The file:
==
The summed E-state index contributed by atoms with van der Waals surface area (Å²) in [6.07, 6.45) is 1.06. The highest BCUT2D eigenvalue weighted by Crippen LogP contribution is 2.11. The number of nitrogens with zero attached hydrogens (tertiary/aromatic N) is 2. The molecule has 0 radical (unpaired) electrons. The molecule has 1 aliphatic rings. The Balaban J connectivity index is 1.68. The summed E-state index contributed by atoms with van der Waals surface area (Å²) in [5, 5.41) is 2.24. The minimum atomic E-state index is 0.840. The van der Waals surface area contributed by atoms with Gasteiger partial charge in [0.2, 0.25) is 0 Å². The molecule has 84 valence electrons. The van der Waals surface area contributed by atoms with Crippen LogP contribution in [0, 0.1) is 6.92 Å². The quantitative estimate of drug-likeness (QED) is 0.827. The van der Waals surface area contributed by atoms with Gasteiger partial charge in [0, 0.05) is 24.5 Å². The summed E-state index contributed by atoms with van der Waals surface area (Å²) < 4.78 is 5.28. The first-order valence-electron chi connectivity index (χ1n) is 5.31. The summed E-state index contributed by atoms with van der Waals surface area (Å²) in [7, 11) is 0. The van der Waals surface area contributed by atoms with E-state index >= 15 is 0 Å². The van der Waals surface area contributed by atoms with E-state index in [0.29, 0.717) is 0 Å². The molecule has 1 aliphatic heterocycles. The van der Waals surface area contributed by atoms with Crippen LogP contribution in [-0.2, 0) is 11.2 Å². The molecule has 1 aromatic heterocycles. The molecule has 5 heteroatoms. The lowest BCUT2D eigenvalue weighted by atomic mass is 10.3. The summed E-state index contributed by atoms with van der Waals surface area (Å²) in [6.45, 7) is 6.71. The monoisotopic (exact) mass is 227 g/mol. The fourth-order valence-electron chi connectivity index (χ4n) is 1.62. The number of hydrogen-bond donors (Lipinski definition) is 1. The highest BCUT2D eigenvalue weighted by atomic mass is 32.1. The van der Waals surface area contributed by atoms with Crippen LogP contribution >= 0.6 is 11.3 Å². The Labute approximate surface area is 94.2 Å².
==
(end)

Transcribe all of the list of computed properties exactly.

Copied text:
The summed E-state index contributed by atoms with van der Waals surface area (Å²) in [6.07, 6.45) is 1.06. The highest BCUT2D eigenvalue weighted by Crippen LogP contribution is 2.11. The number of nitrogens with zero attached hydrogens (tertiary/aromatic N) is 2. The molecule has 0 radical (unpaired) electrons. The molecule has 1 aliphatic rings. The Balaban J connectivity index is 1.68. The summed E-state index contributed by atoms with van der Waals surface area (Å²) in [5, 5.41) is 2.24. The minimum atomic E-state index is 0.840. The van der Waals surface area contributed by atoms with Gasteiger partial charge in [0.2, 0.25) is 0 Å². The molecule has 84 valence electrons. The van der Waals surface area contributed by atoms with Crippen LogP contribution in [0, 0.1) is 6.92 Å². The quantitative estimate of drug-likeness (QED) is 0.827. The van der Waals surface area contributed by atoms with Gasteiger partial charge in [0, 0.05) is 24.5 Å². The summed E-state index contributed by atoms with van der Waals surface area (Å²) < 4.78 is 5.28. The first-order valence-electron chi connectivity index (χ1n) is 5.31. The summed E-state index contributed by atoms with van der Waals surface area (Å²) in [7, 11) is 0. The van der Waals surface area contributed by atoms with E-state index >= 15 is 0 Å². The van der Waals surface area contributed by atoms with E-state index in [0.29, 0.717) is 0 Å². The molecule has 1 aliphatic heterocycles. The van der Waals surface area contributed by atoms with Crippen LogP contribution in [-0.2, 0) is 11.2 Å². The molecule has 1 aromatic heterocycles. The molecule has 5 heteroatoms. The lowest BCUT2D eigenvalue weighted by atomic mass is 10.3. The summed E-state index contributed by atoms with van der Waals surface area (Å²) in [6.45, 7) is 6.71. The monoisotopic (exact) mass is 227 g/mol. The fourth-order valence-electron chi connectivity index (χ4n) is 1.62. The number of hydrogen-bond donors (Lipinski definition) is 1. The highest BCUT2D eigenvalue weighted by atomic mass is 32.1. The van der Waals surface area contributed by atoms with Crippen LogP contribution >= 0.6 is 11.3 Å². The Labute approximate surface area is 94.2 Å².